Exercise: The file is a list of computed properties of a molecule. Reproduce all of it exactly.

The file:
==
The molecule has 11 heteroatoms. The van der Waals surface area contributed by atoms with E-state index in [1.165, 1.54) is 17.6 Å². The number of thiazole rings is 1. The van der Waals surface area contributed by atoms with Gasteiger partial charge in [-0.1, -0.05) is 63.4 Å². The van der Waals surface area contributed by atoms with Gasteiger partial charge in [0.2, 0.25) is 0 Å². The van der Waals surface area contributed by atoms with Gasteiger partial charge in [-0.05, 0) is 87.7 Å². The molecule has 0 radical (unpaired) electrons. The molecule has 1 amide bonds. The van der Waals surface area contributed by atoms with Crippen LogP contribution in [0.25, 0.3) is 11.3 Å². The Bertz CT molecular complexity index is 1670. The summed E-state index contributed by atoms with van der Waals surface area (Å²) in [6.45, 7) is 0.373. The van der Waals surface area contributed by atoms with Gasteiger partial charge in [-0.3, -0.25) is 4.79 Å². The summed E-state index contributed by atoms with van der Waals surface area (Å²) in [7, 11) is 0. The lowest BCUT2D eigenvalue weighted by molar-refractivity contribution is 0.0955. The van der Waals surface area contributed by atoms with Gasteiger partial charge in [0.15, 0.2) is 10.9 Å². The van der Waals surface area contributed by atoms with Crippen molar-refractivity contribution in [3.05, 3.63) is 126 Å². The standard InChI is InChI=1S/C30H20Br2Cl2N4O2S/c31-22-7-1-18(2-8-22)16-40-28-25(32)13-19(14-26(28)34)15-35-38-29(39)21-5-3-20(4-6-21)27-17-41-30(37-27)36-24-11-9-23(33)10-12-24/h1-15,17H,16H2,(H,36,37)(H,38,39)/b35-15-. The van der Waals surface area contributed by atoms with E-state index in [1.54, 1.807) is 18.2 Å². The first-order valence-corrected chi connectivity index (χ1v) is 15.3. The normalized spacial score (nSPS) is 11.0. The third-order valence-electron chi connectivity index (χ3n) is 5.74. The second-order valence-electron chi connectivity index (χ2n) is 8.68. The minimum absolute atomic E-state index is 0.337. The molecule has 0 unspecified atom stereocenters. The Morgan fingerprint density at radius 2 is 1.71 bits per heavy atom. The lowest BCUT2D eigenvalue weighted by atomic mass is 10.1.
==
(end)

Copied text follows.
The molecule has 11 heteroatoms. The van der Waals surface area contributed by atoms with E-state index in [1.165, 1.54) is 17.6 Å². The number of thiazole rings is 1. The van der Waals surface area contributed by atoms with Gasteiger partial charge in [-0.1, -0.05) is 63.4 Å². The van der Waals surface area contributed by atoms with Gasteiger partial charge in [0.2, 0.25) is 0 Å². The van der Waals surface area contributed by atoms with Gasteiger partial charge in [-0.05, 0) is 87.7 Å². The molecule has 0 radical (unpaired) electrons. The molecule has 1 amide bonds. The van der Waals surface area contributed by atoms with Crippen LogP contribution in [0.25, 0.3) is 11.3 Å². The Bertz CT molecular complexity index is 1670. The summed E-state index contributed by atoms with van der Waals surface area (Å²) in [6.45, 7) is 0.373. The van der Waals surface area contributed by atoms with Gasteiger partial charge in [-0.3, -0.25) is 4.79 Å². The summed E-state index contributed by atoms with van der Waals surface area (Å²) in [7, 11) is 0. The lowest BCUT2D eigenvalue weighted by molar-refractivity contribution is 0.0955. The van der Waals surface area contributed by atoms with Gasteiger partial charge in [0.15, 0.2) is 10.9 Å². The van der Waals surface area contributed by atoms with Crippen molar-refractivity contribution in [3.05, 3.63) is 126 Å². The standard InChI is InChI=1S/C30H20Br2Cl2N4O2S/c31-22-7-1-18(2-8-22)16-40-28-25(32)13-19(14-26(28)34)15-35-38-29(39)21-5-3-20(4-6-21)27-17-41-30(37-27)36-24-11-9-23(33)10-12-24/h1-15,17H,16H2,(H,36,37)(H,38,39)/b35-15-. The van der Waals surface area contributed by atoms with E-state index in [1.54, 1.807) is 18.2 Å². The first-order valence-corrected chi connectivity index (χ1v) is 15.3. The normalized spacial score (nSPS) is 11.0. The third-order valence-electron chi connectivity index (χ3n) is 5.74. The second-order valence-electron chi connectivity index (χ2n) is 8.68. The minimum absolute atomic E-state index is 0.337. The molecule has 0 unspecified atom stereocenters. The Morgan fingerprint density at radius 2 is 1.71 bits per heavy atom. The lowest BCUT2D eigenvalue weighted by atomic mass is 10.1.